This unit is the 1st Tirailleur-Grenadiers, formed in January, 2009. This unit marked the inauguration of what would become the Young Guard. Drawn from the cream of the conscript class, they were all supposed to be able to read and write. They wear a simpler uniform with a shorter dark blue coat bearing red shoulder straps piped in white in place of epaulets, but with distinctive red over white plumes. The collars, pointed cuffs and turnbacks were red, with white piping on the cuffs, pockets, and the dark blue lapels, and white eagles on the turnbacks. The Fanion, like all shown in this post, is by GMB flags. These were to be white for the Tirailleurs by a decree of 1812. These figures are by Old Glory - actually Sailors (Marins) of the Guard painted as Young Guard.

The Young Guard infantry regiments covered here generally had 2 battalions per regiment, each of 4 companies, and totaling about 800 men per battalion at full strength. Unlike the senior formations, the Young Guard were more often understrength due to battlefield losses, illness, straggling and the usual attrition of active campaigning, which generally effected them far more than their senior comrades.

A different view of the Tirailleur-Grenadiers. A second Young Guard grenadier regiment, termed Conscript-Grenadiers, was raised later, in March 1809. This was rapidly followed, in April 1809, by first a second regiment of Conscrit-Grenadiers, and then a second regiment of Tirailleur-Grenadiers. The 1st Tirailleur-Grenadiers  and the 1st Tiraileur-Chasseurs (only) joined the main army in time to see action at Aspern-Essling and  Wagram, but the Conscrit-Grenadiers and other Young Guard units did not. The uniform of the Conscrit-Grenadiers (not shown) was a dark blue short tailed coat with dark blue lapels and shoulder straps; the lapels piped white (another source says no piping) and the straps piped red. The round cuffs were red with white three-pointed cuff flaps. Turnbacks were white piped red, with red eagle ornaments. Pockets were piped in white (another source says red), and all buttons, were brass/gold, same as for the Tirailleurs. Red plumes and cords were worn on the shako for full dress, otherwise a red pom-pom.

Later, in December, 1810  the 1st and 2nd regiments of Tirailleur-Grenadiers were redesignated as just plain  Tirailleurs, the 1st and 2nd regiments. Their uniforms, aside from differing plumes and/or pom-poms by regiment, were unchanged from their original ones. In February, 1811, the 1st and 2nd Conscrit-Grenadiers were redesignated the 3rd and 4th Tirailleurs and adopted the uniform of the Tirailleurs. When Napoleon learned that it was actually considerably cheaper to raise and maintain a Young Guard regiment than a new Line regiment, he ordered more regiments formed, including a 5th and 6th regiment by later 1811, ultimately reaching as many as 19 regiments of Tirailleurs by 1814! It would seem there was probably very little elite about the later regiments, especially those formed in 1813 and 1814.

The Tirailleur-Chasseurs, shown above, were the Chasseur branch equivalent of the Tiralleur-Grenadiers, and the first regiment was raised in March 1809. In place of epaulets, they had green shoulder tabs piped in white (or red) on their short dark blue coats. Collars, cuffs, and turnbacks were red, with white piping on the pointed cuffs, and alternating green grenades and hunting horns on the turnbacks. The dark blue lapels and pockets were piped in white, and all buttons were brass/gold.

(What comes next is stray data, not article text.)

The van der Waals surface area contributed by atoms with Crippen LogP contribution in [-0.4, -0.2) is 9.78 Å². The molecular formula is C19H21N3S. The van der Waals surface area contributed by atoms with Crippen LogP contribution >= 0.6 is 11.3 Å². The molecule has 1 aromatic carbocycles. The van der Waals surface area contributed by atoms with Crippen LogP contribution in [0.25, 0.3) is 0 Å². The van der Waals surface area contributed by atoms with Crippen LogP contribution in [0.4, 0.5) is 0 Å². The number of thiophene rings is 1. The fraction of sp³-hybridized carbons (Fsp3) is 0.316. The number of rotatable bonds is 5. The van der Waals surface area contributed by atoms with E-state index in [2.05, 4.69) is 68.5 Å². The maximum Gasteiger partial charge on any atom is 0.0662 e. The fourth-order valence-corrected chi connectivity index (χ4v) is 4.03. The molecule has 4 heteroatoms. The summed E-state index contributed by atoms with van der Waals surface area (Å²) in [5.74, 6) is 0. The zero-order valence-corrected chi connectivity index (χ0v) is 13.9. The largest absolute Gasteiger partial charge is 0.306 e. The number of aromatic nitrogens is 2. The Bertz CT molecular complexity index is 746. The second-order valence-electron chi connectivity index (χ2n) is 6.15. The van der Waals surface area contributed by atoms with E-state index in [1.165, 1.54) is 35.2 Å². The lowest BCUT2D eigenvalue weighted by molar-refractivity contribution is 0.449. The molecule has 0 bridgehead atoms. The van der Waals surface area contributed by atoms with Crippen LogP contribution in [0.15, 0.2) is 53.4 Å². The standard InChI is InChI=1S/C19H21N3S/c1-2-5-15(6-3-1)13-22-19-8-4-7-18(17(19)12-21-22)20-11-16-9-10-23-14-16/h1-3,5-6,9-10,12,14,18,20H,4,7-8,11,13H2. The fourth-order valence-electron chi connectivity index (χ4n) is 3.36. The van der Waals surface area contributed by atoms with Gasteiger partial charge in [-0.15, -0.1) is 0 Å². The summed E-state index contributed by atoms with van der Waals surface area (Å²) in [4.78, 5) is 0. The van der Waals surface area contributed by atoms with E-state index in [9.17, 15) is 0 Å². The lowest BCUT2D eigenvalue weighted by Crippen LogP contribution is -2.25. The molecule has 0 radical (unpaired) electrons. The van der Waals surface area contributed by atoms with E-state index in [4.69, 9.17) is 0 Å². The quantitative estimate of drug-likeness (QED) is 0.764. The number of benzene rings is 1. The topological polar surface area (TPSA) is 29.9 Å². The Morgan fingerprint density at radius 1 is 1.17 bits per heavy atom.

A second Young Guard Chasseur regiment was raised in early April 1809, termed Conscrit-Chasseurs. As with the Grenadier branch, second regiments of each followed by the end of April 1809.  All of these units were an attempt to shed a more glamorous light on the practice of conscription,which was becoming increasingly unpopular as the wars of the Empire dragged on. The Conscrit-Chasseurs (not shown) wore the same short dark blue coats as the Tirailleur-Chassseurs, but with dark blue turnbacks piped red, and bearing white (or green according to another source) turnback ornaments, alternating eagles and hunting horns once again. Dark blue pants were worn.

Another view of the Tirailleur-Chasseurs; they carry a red fanion (as per the later 1812 decree for the Voltigeurs). Subsequently, the Tirailleur-Chasseurs and Conscrit-Chasseurs were combined into new units of Young Guard infantry termed Voltigeurs (December 1810 for the Tirailleur-Chasseurs, and February 1811 for the Conscrit-Chasseurs). Like the Tirailleurs, the Voltigeurs of the Guard underwent rapid and extensive expansion reaching 19 regiments at their peak. The uniform of the Voltigeurs of the Guard was the same as that of the Tirailleur-Chasseurs, except that the collar became yellow (or buff) piped in dark blue, and green epaulets with yellow crescents were adopted. The plume was red over green with a yellow pom-pom at the base for full dress, otherwise a green pom-pom.

The regiments of the Young Guard fought bravely, but never attained the status or quality of the more senior formations of the Imperial Guard. Never the less, they became all but ubiquitous on the battlefields of 1812, 1813, and 1814, as well as service in Spain starting in late 1809. Napoleon commented that in war, he profited more from his Young Guard than the Middle and Old Guard. Similarly, the wargamer, while doubtless wanting some units of the Old Guard for their own collection, will probably find that the Young Guard units will find themselves on the tabletop far more often than their exhalted seniors!

As they originated after 1809, I have deliberately not covered some of the later Guard Infantry formations, i.e., the Pupilles (cadets, drawn from orphans of soldiers), The Flanquer-Grenadiers and Flanquer-Chasseurs, and the Gardes-National of the Guard. Similarly, I have also omitted the Velites of Turin and Florence, formed in 1809, but playing more of a ceremonial role in the courts of Napoleon's sister and brother-in-law.

I'll be covering the Battle of Aspern-Essling in my next post, and then perhaps we'll return to the Austrian side of the aisle!

Good gaming,